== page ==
Rheumatoid arthritis (RA) symptoms often develop slowly, and the earliest signs of RA may seem unusual for an arthritic condition. Nonspecific systemic symptoms like fatigue, malaise, and depression can be early indicators of RA, lasting weeks or months before RA is officially diagnosed.

Typical early rheumatoid arthritis symptoms involve:

  • Stiffness in the joints. RA can affect any number of joints but tends to irritate five or more.
  • Pain and tenderness in the joints and the areas around them.
  • Inflammation or swelling around affected areas. 
  • Morning stiffness lasting several hours. 
  • Stiffness after long periods of inactivity.

Rheumatoid arthritis symptoms can worsen drastically in a “flare,” a period lasting anywhere from a few hours to a few weeks. In the worst cases, an RA flare can last years without proper medical treatment. 

During an RA flare, pain, swelling, and stiffness can be severe, but one of the most impactful symptoms of a rheumatoid arthritis flare is debilitating fatigue. Sometimes this is accompanied by a low-grade fever of approximately 99°-100° F (37°-38° C). 

What are the symptoms of psoriatic arthritis (PsA)?

Psoriatic arthritis (PsA) is a chronic, inflammatory disease of the joints and entheses, where tendons and ligaments connect to bone. While some people develop PsA after an injury, it may also be genetic. 

The National Psoriasis Foundation describes the early symptoms of PsA as: 

  • Fatigue
  • Tenderness, pain, and swelling over tendons
  • Swollen fingers and toes
  • Stiffness, pain, throbbing, swelling, and tenderness in one or more joints
  • Reduced range of motion
  • Morning stiffness and tiredness
  • Nails pitting or separating from the nail bed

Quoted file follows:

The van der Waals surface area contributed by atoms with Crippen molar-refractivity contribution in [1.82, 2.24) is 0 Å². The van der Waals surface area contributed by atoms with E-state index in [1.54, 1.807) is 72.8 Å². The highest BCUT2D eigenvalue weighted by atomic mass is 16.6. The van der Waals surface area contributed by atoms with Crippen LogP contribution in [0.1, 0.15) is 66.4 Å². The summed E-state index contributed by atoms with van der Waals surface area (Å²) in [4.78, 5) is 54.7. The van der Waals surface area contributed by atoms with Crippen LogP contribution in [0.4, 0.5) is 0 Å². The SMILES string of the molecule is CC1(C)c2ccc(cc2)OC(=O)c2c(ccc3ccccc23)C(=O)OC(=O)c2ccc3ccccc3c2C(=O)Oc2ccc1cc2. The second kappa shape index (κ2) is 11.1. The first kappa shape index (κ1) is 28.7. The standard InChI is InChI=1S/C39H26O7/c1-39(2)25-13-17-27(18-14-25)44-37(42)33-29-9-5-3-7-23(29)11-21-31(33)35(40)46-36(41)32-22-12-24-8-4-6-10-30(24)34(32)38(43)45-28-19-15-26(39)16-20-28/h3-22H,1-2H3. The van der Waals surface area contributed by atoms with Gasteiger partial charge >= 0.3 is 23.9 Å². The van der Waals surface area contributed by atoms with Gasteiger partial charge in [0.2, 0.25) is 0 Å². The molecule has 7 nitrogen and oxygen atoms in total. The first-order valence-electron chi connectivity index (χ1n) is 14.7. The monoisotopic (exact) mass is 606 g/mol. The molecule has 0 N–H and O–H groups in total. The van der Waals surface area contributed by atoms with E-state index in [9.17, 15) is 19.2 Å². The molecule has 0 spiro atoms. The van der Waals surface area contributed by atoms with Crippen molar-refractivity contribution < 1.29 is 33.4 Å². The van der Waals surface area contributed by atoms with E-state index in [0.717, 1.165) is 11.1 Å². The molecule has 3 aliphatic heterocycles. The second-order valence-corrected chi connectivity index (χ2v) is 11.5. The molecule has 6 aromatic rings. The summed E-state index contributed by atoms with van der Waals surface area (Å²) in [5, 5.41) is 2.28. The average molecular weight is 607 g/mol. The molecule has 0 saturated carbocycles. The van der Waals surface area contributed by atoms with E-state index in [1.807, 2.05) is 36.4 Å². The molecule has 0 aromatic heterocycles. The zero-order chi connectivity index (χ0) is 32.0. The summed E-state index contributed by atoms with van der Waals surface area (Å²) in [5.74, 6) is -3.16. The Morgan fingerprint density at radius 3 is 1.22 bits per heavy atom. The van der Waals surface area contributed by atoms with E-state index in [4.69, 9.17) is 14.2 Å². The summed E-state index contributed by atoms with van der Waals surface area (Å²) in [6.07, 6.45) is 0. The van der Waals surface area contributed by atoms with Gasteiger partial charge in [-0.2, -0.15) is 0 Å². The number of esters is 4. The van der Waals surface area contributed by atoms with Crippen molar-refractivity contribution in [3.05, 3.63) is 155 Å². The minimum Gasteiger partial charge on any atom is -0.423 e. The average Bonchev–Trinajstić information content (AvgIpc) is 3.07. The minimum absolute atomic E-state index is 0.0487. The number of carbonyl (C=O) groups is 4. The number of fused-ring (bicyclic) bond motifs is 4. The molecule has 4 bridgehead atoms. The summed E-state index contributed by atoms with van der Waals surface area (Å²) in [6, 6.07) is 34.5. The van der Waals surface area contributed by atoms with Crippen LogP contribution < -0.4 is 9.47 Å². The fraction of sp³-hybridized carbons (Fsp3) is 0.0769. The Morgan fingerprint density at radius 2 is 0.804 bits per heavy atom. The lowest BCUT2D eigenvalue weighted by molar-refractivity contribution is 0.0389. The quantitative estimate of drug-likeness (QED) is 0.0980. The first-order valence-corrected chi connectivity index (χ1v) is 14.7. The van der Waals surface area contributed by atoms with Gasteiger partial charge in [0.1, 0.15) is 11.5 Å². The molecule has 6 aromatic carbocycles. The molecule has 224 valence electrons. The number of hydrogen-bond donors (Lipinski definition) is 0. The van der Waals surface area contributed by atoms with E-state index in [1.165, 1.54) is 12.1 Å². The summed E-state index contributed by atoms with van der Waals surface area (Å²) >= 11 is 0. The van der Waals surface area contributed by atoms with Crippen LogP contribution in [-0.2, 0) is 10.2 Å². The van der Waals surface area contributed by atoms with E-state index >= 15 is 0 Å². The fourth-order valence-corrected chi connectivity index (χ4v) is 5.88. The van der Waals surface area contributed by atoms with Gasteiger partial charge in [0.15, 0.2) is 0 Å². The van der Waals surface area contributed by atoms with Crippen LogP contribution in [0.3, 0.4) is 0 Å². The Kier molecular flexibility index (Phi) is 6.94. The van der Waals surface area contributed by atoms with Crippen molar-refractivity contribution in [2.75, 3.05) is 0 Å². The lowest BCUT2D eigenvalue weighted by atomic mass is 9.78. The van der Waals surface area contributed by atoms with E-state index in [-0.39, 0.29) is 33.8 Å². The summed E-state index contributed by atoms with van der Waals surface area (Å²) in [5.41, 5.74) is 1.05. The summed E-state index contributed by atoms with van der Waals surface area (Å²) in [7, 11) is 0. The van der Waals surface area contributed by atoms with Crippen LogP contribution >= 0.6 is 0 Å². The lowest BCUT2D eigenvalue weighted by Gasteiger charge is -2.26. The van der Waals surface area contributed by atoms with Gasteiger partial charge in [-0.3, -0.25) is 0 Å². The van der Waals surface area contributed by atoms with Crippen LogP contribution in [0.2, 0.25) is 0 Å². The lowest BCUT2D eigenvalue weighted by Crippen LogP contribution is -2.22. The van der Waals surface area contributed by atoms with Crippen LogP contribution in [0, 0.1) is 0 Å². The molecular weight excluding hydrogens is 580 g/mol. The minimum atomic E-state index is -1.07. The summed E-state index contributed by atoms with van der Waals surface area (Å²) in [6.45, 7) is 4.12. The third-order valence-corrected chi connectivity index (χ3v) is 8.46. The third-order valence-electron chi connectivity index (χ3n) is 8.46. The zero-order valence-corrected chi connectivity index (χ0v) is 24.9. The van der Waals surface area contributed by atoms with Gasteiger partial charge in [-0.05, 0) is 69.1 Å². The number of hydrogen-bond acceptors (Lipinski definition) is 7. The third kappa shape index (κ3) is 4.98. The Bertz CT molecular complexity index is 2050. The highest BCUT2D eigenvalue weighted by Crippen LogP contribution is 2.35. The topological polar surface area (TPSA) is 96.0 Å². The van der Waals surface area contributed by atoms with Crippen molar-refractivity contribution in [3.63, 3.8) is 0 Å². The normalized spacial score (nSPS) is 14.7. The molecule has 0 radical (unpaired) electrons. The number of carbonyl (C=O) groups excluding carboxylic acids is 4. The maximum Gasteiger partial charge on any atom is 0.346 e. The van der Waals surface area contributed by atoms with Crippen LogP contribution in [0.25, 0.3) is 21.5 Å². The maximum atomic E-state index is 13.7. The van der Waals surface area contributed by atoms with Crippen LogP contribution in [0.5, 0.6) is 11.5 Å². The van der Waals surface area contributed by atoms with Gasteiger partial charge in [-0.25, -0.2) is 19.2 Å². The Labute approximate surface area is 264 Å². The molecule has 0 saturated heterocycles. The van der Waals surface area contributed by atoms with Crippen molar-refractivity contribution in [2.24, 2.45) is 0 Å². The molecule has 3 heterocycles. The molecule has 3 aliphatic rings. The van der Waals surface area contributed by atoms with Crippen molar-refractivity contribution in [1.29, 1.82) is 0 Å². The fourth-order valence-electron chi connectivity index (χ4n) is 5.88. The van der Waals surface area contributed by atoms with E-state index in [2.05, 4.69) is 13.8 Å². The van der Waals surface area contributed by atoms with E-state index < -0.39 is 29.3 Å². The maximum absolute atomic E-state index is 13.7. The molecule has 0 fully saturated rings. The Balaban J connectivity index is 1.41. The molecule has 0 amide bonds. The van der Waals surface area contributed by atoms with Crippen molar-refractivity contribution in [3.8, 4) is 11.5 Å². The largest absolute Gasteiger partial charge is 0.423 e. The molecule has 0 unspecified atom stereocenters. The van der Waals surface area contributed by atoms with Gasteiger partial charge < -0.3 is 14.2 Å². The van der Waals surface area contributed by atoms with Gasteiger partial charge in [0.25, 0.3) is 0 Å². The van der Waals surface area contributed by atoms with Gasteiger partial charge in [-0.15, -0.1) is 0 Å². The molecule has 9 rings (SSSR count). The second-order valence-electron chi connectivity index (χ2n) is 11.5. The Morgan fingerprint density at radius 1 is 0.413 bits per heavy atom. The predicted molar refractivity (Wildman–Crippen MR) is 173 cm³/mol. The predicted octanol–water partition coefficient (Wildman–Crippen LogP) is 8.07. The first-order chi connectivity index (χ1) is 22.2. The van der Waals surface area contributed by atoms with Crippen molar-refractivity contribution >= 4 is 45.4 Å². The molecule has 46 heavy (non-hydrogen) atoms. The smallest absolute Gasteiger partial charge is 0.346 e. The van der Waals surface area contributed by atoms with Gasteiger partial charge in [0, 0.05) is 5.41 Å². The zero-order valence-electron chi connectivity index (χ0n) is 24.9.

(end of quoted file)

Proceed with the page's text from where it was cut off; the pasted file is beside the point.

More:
• Redness and pain in the eye (uveitis)

What are the early signs of gout?

Gout is a type of inflammatory arthritis that most commonly affects the feet. Intense joint pain, caused by a buildup of uric acid, comes with inflammation, redness, and stiffness in the area. These symptoms are typically strongest in the big toe. 

Most gout attacks last for 3 to 10 days, although some can last much longer without proper medical attention. Untreated gout can move on to affect other joints in the body, as well as the kidneys.

When should I see a doctor about arthritis concerns?

The Arthritis Foundation suggests that you watch for the consistency in symptoms before making an appointment. Make an appointment if the symptoms have lasted three or more days or if multiple episodes of joint symptoms occur within a month.

The Arthritis Society of Canada offers a symptom checker tool to help categorize your symptoms and better communicate your concerns with your doctor.

What should I do to prepare for the doctor's appointment?

Before visiting your primary care physician (PCP), keep track of your symptoms for a few weeks. Ask yourself questions like:

  • Which joints are swollen and stiff, when, and for how long?
  • What helps ease the symptoms? 
  • Are there any other symptoms, such as fatigue or a rash?   
  • Have you had a low-grade fever?

While waiting for the appointment, begin researching What To Do First After an Arthritis Diagnosis so you can plan accordingly. Simple first steps include:

Where can I get more information about arthritis?

To learn more about arthritis in adults, see: